National Cancer Institute NCI Cancer Bulletin: A Trusted Source for Cancer Research News
May 18, 2010 • Volume 7 / Number 10

Special Issue: Clinical Trials Enrollment

Additional Clinical Trials Resources

Cancer Clinical Trials at NIH

The NIH Clinical Center in Bethesda, MD NCI’s Center for Cancer Research conducts hundreds of trials each year at the NIH Clinical Center in Bethesda, MD.

NCI supports cancer clinical trials across the country through its extramural research program. Meanwhile, on NIH’s main campus, the Institute’s intramural researchers in the Center for Cancer Research (CCR) conduct hundreds of trials each year at the NIH Clinical Center in Bethesda, MD, and these trials often differ from those available elsewhere.

While some cancer centers also offer early-stage clinical trials, the difference is that CCR focuses almost exclusively on early-stage trials, said Dr. Bill Dahut, CCR’s clinical director.

NCI’s intramural program is able to pay the transportation costs for patients who are enrolled in Clinical Center trials. This allows CCR to see many more patients with rare cancers, or rare subtypes of common cancers, than other research sites because CCR can fly in patients from around the country to be treated in investigational studies.

One commonly cited barrier to entering clinical trials is the worry among both patients and their physicians of losing control. “An important point about treatment at NCI is that everything we do here for patients is done in close collaboration with their local physicians back home,” Dr. Dahut explained. “Our physicians provide expert clinical care to patients while they are being treated on protocol at NCI, but our physicians can see patients only while they are at the Clinical Center. Thus, continued care by local physicians is incredibly important to allow patients to access standard treatments or other trials not available here. Local physicians must remain closely involved with patients on NCI studies because side effects, from the cancer or the therapy, may occur when the patient is home and far from Bethesda.”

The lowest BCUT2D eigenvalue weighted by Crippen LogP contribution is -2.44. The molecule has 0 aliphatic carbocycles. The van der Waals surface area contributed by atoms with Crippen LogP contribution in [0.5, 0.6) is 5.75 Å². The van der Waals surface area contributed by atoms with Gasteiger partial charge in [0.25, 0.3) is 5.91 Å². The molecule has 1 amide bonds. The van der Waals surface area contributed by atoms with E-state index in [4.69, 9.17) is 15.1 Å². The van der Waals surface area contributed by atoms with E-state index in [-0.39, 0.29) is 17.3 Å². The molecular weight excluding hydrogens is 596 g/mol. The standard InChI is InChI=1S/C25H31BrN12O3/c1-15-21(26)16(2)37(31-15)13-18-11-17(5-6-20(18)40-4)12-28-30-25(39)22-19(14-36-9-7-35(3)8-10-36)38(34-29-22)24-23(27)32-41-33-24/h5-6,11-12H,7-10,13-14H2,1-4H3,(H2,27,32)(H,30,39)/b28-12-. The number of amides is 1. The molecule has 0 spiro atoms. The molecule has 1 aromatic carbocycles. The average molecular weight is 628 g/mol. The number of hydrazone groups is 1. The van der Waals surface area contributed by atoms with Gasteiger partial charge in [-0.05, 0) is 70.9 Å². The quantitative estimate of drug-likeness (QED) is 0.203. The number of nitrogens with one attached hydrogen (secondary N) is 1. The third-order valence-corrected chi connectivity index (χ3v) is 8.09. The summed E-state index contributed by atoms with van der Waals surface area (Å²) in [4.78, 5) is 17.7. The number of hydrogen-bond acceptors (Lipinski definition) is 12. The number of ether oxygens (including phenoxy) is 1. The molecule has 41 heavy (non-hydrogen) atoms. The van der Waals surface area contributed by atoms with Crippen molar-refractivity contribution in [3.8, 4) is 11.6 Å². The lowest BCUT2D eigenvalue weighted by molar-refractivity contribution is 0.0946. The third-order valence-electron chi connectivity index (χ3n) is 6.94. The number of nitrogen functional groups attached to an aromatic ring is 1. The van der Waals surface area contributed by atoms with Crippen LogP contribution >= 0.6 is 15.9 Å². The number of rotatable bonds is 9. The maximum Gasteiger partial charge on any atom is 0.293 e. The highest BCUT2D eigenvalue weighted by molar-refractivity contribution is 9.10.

Patients and physicians interested in exploring cancer clinical trials at NIH can visit CCR’s clinical trials Web site. The site includes detailed descriptions of clinical trials currently recruiting patients; information for the general public about clinical trials and participating in trials at NCI; and information for health professionals about referring patients, the Center’s clinical programs and investigators, and ways to keep up to date with CCR research and opportunities.

“We’d really like to encourage physicians to join our mailing list,” said Susan McMullen, patient outreach and recruitment coordinator for CCR’s Office of the Clinical Director.  “One of the barriers to recruiting patients at NIH is that our doctors don’t have a patient base outside of clinical trials to draw from, so we rely on community doctors to refer patients to us.”

 

Family Cancer Registries

To determine what genetic factors may lead to cancer, researchers rely on those affected by familial cancer to participate in family cancer registries. To determine what genetic factors may lead to cancer, researchers rely on those affected by familial cancer to participate in family cancer registries.

For some families, the tragedy and sorrow of losing a relative to cancer is repeated as family member after family member is diagnosed with the same disease. To determine what genetic factors may be at work and how environmental influences alter those genetic risks, researchers rely on those affected by familial cancer to participate in family cancer registries.

“Our major goal in studying these families is to identify what are called high-risk susceptibility genes,” explained Dr. Peggy Tucker, director of the Human Genetics Program and chief of the Genetic Epidemiology Branch in NCI’s Division of Cancer Epidemiology and Genetics (DCEG). “We then try to understand the function of those genes, how they confer risk, and what other factors within the family modify risk.